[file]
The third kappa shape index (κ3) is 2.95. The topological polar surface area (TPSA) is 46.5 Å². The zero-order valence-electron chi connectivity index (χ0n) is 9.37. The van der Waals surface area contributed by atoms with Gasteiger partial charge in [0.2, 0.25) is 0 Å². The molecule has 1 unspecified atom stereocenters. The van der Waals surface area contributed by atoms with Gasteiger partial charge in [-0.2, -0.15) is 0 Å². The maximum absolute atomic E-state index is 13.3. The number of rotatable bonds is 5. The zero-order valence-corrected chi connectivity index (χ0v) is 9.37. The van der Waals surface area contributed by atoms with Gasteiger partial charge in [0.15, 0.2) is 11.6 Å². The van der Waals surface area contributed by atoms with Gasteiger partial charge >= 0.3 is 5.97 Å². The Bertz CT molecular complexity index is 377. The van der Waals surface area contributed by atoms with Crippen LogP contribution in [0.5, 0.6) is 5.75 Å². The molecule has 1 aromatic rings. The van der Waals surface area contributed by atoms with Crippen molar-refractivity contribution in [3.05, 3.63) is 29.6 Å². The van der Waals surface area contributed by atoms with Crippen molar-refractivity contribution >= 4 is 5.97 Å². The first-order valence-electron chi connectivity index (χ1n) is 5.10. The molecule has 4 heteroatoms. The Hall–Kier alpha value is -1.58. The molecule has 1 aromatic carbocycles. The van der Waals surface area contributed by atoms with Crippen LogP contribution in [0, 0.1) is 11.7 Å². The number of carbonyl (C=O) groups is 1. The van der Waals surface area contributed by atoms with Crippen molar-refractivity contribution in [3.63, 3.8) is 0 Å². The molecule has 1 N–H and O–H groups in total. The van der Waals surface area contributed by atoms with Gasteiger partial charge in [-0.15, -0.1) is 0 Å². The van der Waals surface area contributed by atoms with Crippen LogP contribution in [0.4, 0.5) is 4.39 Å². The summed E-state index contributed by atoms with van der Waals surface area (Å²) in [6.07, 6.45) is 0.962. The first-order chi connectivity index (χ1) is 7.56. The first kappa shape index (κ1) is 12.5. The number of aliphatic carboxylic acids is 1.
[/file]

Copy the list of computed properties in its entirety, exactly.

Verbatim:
The third kappa shape index (κ3) is 2.95. The topological polar surface area (TPSA) is 46.5 Å². The zero-order valence-electron chi connectivity index (χ0n) is 9.37. The van der Waals surface area contributed by atoms with Gasteiger partial charge in [0.2, 0.25) is 0 Å². The molecule has 1 unspecified atom stereocenters. The van der Waals surface area contributed by atoms with Gasteiger partial charge in [-0.2, -0.15) is 0 Å². The maximum absolute atomic E-state index is 13.3. The number of rotatable bonds is 5. The zero-order valence-corrected chi connectivity index (χ0v) is 9.37. The van der Waals surface area contributed by atoms with Gasteiger partial charge in [0.15, 0.2) is 11.6 Å². The van der Waals surface area contributed by atoms with Gasteiger partial charge >= 0.3 is 5.97 Å². The Bertz CT molecular complexity index is 377. The van der Waals surface area contributed by atoms with Crippen LogP contribution in [0.5, 0.6) is 5.75 Å². The molecule has 1 aromatic rings. The van der Waals surface area contributed by atoms with Crippen molar-refractivity contribution in [3.05, 3.63) is 29.6 Å². The van der Waals surface area contributed by atoms with Crippen molar-refractivity contribution >= 4 is 5.97 Å². The first-order valence-electron chi connectivity index (χ1n) is 5.10. The molecule has 4 heteroatoms. The Hall–Kier alpha value is -1.58. The molecule has 1 aromatic carbocycles. The van der Waals surface area contributed by atoms with Crippen LogP contribution in [0, 0.1) is 11.7 Å². The number of carbonyl (C=O) groups is 1. The van der Waals surface area contributed by atoms with Crippen molar-refractivity contribution in [3.63, 3.8) is 0 Å². The molecule has 1 N–H and O–H groups in total. The van der Waals surface area contributed by atoms with Gasteiger partial charge in [-0.15, -0.1) is 0 Å². The van der Waals surface area contributed by atoms with Crippen LogP contribution in [0.4, 0.5) is 4.39 Å². The summed E-state index contributed by atoms with van der Waals surface area (Å²) in [6.07, 6.45) is 0.962. The first-order chi connectivity index (χ1) is 7.56. The first kappa shape index (κ1) is 12.5. The number of aliphatic carboxylic acids is 1.